Welcome Recovery Friends and New Seekers,
Here are parts 2 & 3 to round out mt series on "Gambling Relapse Prevention" and it can be used for all types of addictions. In early recovery, we MUST have a "Daily Plan" ready at any time when we feel a build up, triggers, or urges come our way. It's a really good idea to start a daily journel as well. With journaling, you'll be able to loook back at them later on in your recovery and SEE hoe much growth you achieve on your journey. And remember to Live in the Moment, don't dwell on your past, and ODAAT!....*Cat*
Now I know many may think, WHY is she doing all this? I’ll tell you why. I shared in my book about “WHY” I started writing again to begin with. It was a newspaper story I read about a woman at an “Indian Casino Hotel.” She had a room there and must have had a very bad Relapse or Slip, because she shot herself with a shotgun in her room. There was a note left, but police only disclosed a part of the note, “and please tell my family I’m sorry, I had relapsed and could not stop my gambling.”
When I read that, a tear came down my cheek, as I could feel that woman’s pain. I knew exactly how she felt when she pulled that trigger. It’s because I almost was her, and could have been her! So I swore I would do all I could to help others who suffer, and who are stuck on the” INSANE CYCLE” of compulsive addicted gambling. NOT one more person should ever feel that “SUICIDE” is the only “OPTION” to quit your addicted gambling. I’m tired of all the loss of precious LIFE from Suicide from ALL TYPES of ADDICTIONS.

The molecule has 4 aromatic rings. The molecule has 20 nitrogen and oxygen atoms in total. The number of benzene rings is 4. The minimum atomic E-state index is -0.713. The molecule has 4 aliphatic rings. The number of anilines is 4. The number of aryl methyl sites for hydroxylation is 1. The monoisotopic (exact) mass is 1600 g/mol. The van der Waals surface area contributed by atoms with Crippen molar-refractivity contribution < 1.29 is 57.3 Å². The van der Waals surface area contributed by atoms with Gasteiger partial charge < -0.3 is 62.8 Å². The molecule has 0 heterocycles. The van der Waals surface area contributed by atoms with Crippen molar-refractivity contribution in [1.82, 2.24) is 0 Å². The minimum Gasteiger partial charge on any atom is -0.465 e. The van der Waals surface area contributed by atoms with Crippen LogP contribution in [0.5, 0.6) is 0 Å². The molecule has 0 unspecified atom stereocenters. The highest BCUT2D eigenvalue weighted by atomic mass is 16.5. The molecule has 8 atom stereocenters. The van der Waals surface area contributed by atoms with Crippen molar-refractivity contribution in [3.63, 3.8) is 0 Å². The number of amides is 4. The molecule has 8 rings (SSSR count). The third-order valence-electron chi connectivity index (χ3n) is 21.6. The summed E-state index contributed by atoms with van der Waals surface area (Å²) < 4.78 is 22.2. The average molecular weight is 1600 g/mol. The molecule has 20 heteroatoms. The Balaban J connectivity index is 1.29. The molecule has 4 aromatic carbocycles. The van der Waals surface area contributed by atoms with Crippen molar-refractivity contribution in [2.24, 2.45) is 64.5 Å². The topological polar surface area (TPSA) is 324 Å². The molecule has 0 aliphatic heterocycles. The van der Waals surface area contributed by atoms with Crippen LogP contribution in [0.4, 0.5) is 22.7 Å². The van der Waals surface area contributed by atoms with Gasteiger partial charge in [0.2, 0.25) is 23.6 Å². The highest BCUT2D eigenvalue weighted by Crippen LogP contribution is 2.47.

*WE NEED TO REMEMBER~WE ARE A WORK IN PROGRESS*!!
So get your tool box out and a notepad for PART 2 of Relapse Prevention….
I happen to read an article about Addiction & The Brain. There is a little part that I’ll share here, because it explains how the brain gets involved in the confusion of addicts and addictions….”Courtesy from http://www.azccg.org Which is a fantastic resource for Gambling Addiction help and information, “Arizona Council Of Compulsive Gambling.”
“Individuals who are more biologically at risk for addiction are likely to have a neurobiological basis for deficits in experiencing pleasure, reward and satisfaction. Additionally, they are more likely to be emotionally unstable and impulsive, or experience either over- or under-arousal. Addictive substances and behaviors act in some ways to “fix” such neurobiological risk factors. However, the addictive “cure” only serves to intensify the problem, by further aggravating the underlying biological problems.
Taken alone, this discussion of addiction in relation to the biology of the brain probably seems disheartening. But the mind is a component of the addiction equation, as well, and next month I’ll discuss tools for reducing our subservience to the brain’s neurotransmitter systems.